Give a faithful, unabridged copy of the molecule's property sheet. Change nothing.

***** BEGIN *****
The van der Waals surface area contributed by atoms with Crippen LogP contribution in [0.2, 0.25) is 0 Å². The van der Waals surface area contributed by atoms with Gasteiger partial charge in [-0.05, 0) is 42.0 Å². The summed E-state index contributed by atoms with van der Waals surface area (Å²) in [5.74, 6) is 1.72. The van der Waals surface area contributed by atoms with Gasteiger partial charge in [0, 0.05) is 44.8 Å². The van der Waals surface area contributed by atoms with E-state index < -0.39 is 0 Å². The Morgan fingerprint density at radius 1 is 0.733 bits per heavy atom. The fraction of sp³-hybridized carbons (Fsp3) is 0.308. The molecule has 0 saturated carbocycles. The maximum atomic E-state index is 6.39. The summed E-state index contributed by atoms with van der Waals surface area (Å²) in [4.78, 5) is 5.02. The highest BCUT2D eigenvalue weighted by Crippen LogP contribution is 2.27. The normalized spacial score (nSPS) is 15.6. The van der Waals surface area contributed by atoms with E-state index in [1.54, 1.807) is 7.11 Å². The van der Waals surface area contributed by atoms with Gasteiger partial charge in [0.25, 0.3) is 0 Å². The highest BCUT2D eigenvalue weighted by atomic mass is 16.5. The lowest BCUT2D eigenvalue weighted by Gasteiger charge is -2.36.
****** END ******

The van der Waals surface area contributed by atoms with Crippen LogP contribution in [0.2, 0.25) is 0 Å². The van der Waals surface area contributed by atoms with Gasteiger partial charge in [-0.05, 0) is 42.0 Å². The summed E-state index contributed by atoms with van der Waals surface area (Å²) in [5.74, 6) is 1.72. The van der Waals surface area contributed by atoms with Gasteiger partial charge in [0, 0.05) is 44.8 Å². The van der Waals surface area contributed by atoms with E-state index < -0.39 is 0 Å². The Morgan fingerprint density at radius 1 is 0.733 bits per heavy atom. The fraction of sp³-hybridized carbons (Fsp3) is 0.308. The molecule has 0 saturated carbocycles. The maximum atomic E-state index is 6.39. The summed E-state index contributed by atoms with van der Waals surface area (Å²) in [4.78, 5) is 5.02. The highest BCUT2D eigenvalue weighted by Crippen LogP contribution is 2.27. The normalized spacial score (nSPS) is 15.6. The van der Waals surface area contributed by atoms with E-state index in [1.54, 1.807) is 7.11 Å². The van der Waals surface area contributed by atoms with Gasteiger partial charge in [0.25, 0.3) is 0 Å². The highest BCUT2D eigenvalue weighted by atomic mass is 16.5. The lowest BCUT2D eigenvalue weighted by Gasteiger charge is -2.36.